If you're tired of traffic crashes and speeding drivers you're not alone Yakima Police Chief Matthew Murray is also concerned. Last week Murray wrote a letter to the community talking about a number of challenges the department is facing and ways the department is addressing the challenges. In the letter the chief emphasized the ongoing traffic problems in Yakima. The Yakima City Council is holding a study session with the chief Tuesday to talk about traffic and safety concerns on city streets. The chief says as of August 1, 2022, the city has experienced 12 traffic fatalities. Murray says that's the highest in Yakima history and there's a quarter of the year left.

Despite the lack of a traffic unit police have been busy

Murray says in 2021, 60% of the traffic fatalities involved impaired drivers and officers made 335 DUI arrests. The chief says the department is slowly building back the traffic unit that was canceled last year and more traffic emphasis is planned in the future. In the letter Murray wrote "we do not relish writing citations and more often than not issue warnings" but he says "the culture of anything goes on Yakima streets must change."

The council is also talking about crosswalk safety on 16th Avenue

Along with talking about traffic in general the council will also talk about the safety of pedestrians crossing South 16th Avenue from Chuck Austin Place on Tahoma Avenue.  City officials are looking to improve the safety in the area by creating more sidewalks on the west side of 16th Avenue and a crosswalk near Chuck Austin Place.
The council will also hear a presentation from the Yakima County Development Association.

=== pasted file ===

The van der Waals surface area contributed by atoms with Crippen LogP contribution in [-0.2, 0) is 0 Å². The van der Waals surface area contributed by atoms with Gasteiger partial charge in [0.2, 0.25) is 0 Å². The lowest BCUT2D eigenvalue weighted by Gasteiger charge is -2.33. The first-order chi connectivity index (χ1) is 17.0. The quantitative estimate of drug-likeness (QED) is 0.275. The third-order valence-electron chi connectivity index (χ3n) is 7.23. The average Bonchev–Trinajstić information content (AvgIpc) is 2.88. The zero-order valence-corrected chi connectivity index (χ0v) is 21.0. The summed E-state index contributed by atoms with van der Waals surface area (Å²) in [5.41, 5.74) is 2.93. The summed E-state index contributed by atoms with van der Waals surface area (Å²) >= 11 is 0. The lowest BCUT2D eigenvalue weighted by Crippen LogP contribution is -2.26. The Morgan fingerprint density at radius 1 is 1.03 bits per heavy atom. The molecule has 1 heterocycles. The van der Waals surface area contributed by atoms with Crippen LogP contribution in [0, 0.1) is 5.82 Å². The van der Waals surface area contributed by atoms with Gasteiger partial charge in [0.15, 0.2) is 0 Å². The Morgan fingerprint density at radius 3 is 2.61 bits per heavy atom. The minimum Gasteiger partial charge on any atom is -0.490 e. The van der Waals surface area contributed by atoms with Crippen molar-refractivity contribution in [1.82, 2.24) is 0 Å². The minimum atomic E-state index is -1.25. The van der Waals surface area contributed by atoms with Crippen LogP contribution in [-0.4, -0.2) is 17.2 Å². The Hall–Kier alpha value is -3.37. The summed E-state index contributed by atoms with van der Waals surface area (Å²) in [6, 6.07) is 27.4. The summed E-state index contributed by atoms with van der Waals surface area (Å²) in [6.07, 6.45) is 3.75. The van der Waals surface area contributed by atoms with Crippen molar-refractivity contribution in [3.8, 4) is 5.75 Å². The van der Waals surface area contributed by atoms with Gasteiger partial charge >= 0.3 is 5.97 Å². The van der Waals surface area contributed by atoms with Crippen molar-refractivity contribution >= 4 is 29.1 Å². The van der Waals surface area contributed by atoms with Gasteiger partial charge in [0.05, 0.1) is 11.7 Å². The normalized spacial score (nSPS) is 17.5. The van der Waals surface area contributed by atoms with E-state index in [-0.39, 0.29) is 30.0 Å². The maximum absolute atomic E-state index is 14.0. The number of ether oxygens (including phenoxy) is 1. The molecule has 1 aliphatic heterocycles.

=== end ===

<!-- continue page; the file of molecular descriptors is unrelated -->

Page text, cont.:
You can attend in person or watch online

The meeting starts at 5:00 p.m.
The meeting will be conducted in person, live streamed at www.yakimawa.gov and telecast live on Y-PAC, Spectrum Cable Channel 194 or you may call in and participate by dialing 1-253-215-8782 or 1-971-247-1195, enter meeting ID 967 1910 0073#, participant ID # and meeting password 140360#. Public comment may be made in person or by phone.

See the 25 weirdest scams ever


80s Child and Teen TV Stars: Where Are They Now?

Check Out the Best-Selling Album From the Year You Graduated High School

Do you remember the top album from the year you graduated high school? Stacker analyzed Billboard data to determine just that, looking at the best-selling album from every year going all the way back to 1956. Sales data is included only from 1992 onward when Nielsen's SoundScan began gathering computerized figures.

Going in chronological order from 1956 to 2020, we present the best-selling album from the year you graduated high school.

More From News Talk KIT